Thus, Paul teaches spiritual growth is the quest to know and represent Jesus Christ our Savior, in response to God’s loving favor and powerful enablement, by means of deliberate effort within a community of believers.  It is something we desire, we respond to, we assist in and we celebrate, and something which only reaches its climax “we he appears”. [xx]

So, how have you grown? What’s next for you? And who is helping you?

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[i] Colossians 2:22-23

[ii] Colossians 3:5-7

[iii] Colossians 2:23

[iv] Colossians 3:5-6

[v] Colossians 3:1-17

[vi] Ephesians 1:6

[vii] Romans 8:28

[viii] 2 Corinthians 3:18

[ix] 1 Thessalonians 1:6-7; Ephesians 5:1-2; 1 Corinthians 11:1; cf Philippians 4:9

[x] 2 Peter 3:18

[xi] 2 Peter 1:5-8

[xii] Philippians 2:12

[xiii] 1 Timothy 4:7

[xiv] Philippians 2:12-13

[xv] 2 Corinthians 3:18

[xvi] Philippians 4:9-121

[xvii] Thessalonians 5:11

[xviii] 2 Corinthians 10:1-6

[xix] Hebrews 10:24

[xx] 1 John 3:2

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A life of power – the need for discipleship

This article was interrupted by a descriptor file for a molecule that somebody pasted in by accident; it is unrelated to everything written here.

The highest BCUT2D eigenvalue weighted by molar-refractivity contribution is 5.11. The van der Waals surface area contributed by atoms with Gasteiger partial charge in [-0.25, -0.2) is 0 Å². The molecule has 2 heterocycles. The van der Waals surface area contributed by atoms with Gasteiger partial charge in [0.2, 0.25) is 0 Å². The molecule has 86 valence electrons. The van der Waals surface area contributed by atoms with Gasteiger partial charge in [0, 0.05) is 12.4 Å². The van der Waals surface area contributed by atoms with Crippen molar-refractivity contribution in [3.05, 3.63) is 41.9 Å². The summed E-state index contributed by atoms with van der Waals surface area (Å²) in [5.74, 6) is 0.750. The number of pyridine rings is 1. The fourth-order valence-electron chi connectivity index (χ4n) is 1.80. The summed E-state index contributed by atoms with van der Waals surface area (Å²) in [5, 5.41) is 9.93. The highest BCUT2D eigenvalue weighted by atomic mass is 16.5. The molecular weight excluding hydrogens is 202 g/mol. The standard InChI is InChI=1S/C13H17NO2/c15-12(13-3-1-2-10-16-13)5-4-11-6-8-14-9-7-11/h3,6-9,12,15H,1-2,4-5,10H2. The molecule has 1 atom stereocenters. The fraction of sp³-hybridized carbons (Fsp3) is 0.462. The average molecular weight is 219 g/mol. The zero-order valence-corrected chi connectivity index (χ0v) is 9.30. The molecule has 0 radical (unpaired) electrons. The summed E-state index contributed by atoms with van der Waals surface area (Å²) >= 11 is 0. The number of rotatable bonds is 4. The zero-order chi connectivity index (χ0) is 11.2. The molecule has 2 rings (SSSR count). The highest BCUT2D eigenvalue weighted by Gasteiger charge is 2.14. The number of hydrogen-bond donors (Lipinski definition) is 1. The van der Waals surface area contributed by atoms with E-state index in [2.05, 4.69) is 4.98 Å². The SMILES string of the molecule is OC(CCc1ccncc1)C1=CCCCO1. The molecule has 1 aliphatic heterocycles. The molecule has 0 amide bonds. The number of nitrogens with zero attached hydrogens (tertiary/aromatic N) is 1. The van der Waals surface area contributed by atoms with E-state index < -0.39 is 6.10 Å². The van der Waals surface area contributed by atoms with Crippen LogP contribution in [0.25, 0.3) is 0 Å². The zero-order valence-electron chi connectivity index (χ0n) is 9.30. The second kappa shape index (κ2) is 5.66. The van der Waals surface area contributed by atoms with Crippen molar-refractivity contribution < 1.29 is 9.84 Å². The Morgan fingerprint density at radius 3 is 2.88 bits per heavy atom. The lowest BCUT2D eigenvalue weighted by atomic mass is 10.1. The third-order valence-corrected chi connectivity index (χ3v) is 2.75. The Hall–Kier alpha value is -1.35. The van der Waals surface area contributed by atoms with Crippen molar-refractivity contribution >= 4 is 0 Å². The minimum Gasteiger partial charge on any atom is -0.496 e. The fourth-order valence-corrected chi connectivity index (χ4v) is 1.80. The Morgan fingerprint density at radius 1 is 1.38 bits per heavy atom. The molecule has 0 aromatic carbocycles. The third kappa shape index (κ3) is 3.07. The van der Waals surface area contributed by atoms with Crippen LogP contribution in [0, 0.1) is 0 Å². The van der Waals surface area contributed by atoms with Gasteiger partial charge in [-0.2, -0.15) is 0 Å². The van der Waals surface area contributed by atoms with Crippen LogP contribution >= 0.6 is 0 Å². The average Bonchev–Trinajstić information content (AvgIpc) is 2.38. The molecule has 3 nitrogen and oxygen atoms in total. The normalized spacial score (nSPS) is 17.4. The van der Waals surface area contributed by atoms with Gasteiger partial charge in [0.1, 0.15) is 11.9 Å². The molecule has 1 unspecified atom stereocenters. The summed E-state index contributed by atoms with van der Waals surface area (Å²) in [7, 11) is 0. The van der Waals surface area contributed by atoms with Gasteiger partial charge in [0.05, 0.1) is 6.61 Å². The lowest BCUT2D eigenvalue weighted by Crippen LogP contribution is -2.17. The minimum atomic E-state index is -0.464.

Power to win

The 1995 Rugby World Cup was in my matric year, which meant it was a good year for high school rugby.  I don’t know boys passed their exams during that season because all I can account for during that time was playing rugby with my friends, watching rugby highlights on the TV, listening to rugby commentary in the car and when there were no rugby broadcasts we’d play 1995 World Cup Rugby computer game.  It was an exhilarating few months from the build-up to the final, and what a final it was!  South Africa vs New Zealand, 80 minutes of extraordinary hard rugby turned to 100 minutes because by end of normal the teams were tied at 12 points each.  It seemed as though the the Webb Ellis Cup trophy would be shared by these two teams for the next four years until Joel Stransky received the ball from a scrum, and under tremendous pressured kicked a perfect drop goal from just outside New Zealand’s 22m line.  What a great victory he secured for South Africa! [see the video below]